October 30th, 2009
04:00 PM ET

64 pages to create Social Security, why 2,000 to reform health care?

FROM CNN's Jack Cafferty:

With Nancy Pelosi and the House Democrats unveiling their 1,990 page health care reform bill - it made us wonder about other landmark pieces of legislation in U.S. history and how long they were.
[cnn-photo-caption image= http://i2.cdn.turner.com/cnn/2009/images/10/30/art.boehner.bill.jpg caption=" House Minority Leader John Boehner (R-OH) is pictured behind a printout of the 2,000 page health care reform bill during a news conference on Capitol Hill yesterday."]

  • The original draft of the 1935 Economic Security Act, which established the Social Security Administration was 64 pages
  • The Civil Rights Act of 1964 - forbidding discrimination based on race and sex: 8 pages
  • The 19th amendment to the Constitution, giving Women the right to vote in 1920: 1 page
  • The Emancipation Proclamation, with which Abraham Lincoln freed the slaves in 1863: 5 pages
  • Or, if you really want to get back to basics: The Declaration of independence came in at 1 page in 1776
  • And the Constitution: 4 pages long in 1787
  • Health care reform, Pelosi version - almost 2,000 pages.

The Democrats say they'll post the final version online for lawmakers and the public to read 72 hours before a vote. Good luck reading 2,000 pages in 72 hours.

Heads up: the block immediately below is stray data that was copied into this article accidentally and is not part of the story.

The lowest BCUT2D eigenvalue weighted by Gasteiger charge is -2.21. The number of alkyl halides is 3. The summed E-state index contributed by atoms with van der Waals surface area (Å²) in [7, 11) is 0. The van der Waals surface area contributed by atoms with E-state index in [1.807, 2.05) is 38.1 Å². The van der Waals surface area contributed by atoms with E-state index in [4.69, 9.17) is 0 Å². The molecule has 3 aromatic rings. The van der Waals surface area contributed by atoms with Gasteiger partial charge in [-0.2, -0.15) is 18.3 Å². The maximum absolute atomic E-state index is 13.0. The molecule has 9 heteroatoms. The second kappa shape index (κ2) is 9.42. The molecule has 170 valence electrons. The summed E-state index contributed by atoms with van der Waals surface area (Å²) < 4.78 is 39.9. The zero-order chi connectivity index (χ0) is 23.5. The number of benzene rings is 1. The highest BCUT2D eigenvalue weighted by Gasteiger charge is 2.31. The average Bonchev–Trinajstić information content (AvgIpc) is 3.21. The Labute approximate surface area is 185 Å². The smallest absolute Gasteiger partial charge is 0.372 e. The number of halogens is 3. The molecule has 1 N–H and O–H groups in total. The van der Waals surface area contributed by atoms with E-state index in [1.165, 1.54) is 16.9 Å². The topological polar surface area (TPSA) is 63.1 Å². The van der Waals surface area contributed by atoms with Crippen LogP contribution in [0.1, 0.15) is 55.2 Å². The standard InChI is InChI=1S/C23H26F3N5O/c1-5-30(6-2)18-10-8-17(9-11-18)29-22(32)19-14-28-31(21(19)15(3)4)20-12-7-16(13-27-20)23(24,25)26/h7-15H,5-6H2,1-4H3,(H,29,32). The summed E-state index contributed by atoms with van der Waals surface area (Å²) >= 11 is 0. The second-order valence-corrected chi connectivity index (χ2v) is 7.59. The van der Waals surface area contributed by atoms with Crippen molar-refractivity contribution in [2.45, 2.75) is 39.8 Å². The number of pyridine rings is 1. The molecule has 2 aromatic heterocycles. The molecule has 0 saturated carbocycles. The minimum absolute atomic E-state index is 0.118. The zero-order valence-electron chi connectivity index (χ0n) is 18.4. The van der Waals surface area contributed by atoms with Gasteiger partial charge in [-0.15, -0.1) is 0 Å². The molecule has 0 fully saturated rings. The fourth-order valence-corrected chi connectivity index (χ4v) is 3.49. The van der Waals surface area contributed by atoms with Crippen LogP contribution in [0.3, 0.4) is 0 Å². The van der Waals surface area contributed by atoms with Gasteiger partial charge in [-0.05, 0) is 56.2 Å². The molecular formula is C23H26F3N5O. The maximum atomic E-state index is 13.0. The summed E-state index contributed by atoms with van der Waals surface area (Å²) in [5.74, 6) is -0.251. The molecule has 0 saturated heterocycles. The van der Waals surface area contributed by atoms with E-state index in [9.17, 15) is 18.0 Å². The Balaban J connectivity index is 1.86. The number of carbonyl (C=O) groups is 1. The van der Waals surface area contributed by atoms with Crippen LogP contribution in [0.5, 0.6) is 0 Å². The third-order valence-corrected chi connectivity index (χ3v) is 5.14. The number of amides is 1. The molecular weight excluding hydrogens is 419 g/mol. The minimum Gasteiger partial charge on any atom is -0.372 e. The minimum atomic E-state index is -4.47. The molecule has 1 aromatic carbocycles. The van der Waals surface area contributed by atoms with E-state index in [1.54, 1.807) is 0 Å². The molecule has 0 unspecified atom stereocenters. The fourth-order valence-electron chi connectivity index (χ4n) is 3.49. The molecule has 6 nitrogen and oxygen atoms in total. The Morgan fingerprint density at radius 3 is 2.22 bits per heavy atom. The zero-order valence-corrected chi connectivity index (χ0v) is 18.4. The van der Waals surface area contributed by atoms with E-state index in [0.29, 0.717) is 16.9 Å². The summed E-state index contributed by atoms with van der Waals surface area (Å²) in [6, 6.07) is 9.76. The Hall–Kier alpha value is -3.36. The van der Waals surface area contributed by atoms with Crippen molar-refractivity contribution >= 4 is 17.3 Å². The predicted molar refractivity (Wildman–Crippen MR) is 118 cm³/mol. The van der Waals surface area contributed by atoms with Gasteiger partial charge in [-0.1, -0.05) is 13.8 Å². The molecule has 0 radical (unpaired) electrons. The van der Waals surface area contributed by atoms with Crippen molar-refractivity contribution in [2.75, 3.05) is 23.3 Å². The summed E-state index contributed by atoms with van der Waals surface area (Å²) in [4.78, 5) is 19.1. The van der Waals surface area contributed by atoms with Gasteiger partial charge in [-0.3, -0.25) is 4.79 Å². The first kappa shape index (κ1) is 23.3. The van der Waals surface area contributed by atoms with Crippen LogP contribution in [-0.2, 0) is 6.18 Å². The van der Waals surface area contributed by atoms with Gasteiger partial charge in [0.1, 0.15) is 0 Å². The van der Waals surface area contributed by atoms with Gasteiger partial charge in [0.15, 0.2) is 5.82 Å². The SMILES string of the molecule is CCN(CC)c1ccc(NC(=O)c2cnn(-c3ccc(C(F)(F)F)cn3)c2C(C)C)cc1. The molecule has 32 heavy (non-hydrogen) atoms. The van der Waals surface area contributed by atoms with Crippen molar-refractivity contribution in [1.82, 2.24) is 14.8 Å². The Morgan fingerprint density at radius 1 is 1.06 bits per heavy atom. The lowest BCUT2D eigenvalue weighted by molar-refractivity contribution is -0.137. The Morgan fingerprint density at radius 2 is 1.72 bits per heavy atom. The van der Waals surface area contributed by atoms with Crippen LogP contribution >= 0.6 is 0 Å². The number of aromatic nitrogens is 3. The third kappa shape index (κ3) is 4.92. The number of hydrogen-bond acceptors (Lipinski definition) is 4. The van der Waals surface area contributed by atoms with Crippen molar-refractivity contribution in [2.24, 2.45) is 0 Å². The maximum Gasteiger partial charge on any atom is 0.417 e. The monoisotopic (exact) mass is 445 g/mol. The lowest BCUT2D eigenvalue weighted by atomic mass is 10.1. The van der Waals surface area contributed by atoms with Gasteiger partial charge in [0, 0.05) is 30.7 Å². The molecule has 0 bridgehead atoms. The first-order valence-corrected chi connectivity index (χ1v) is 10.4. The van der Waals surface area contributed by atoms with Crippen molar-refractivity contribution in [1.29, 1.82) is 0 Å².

Meanwhile although the Democrats keep talking about openness and transparency in this process, there are reports that they blocked the public from attending the unveiling ceremony for their health care bill outside of the Capitol yesterday. Videos online show people - not on a pre-approved guest list - being turned away.

Note to Nancy Pelosi: You people don't own the Capitol - we do.

Here’s my question to you: If it took 64 pages to create Social Security, why does it take 2,000 pages to reform health care?

Interested to know which ones made it on air?


Filed under: Health care • Social Security
October 15th, 2009
05:27 PM ET

$250 for seniors to make up for no Social Security increase?

FROM CNN's Jack Cafferty: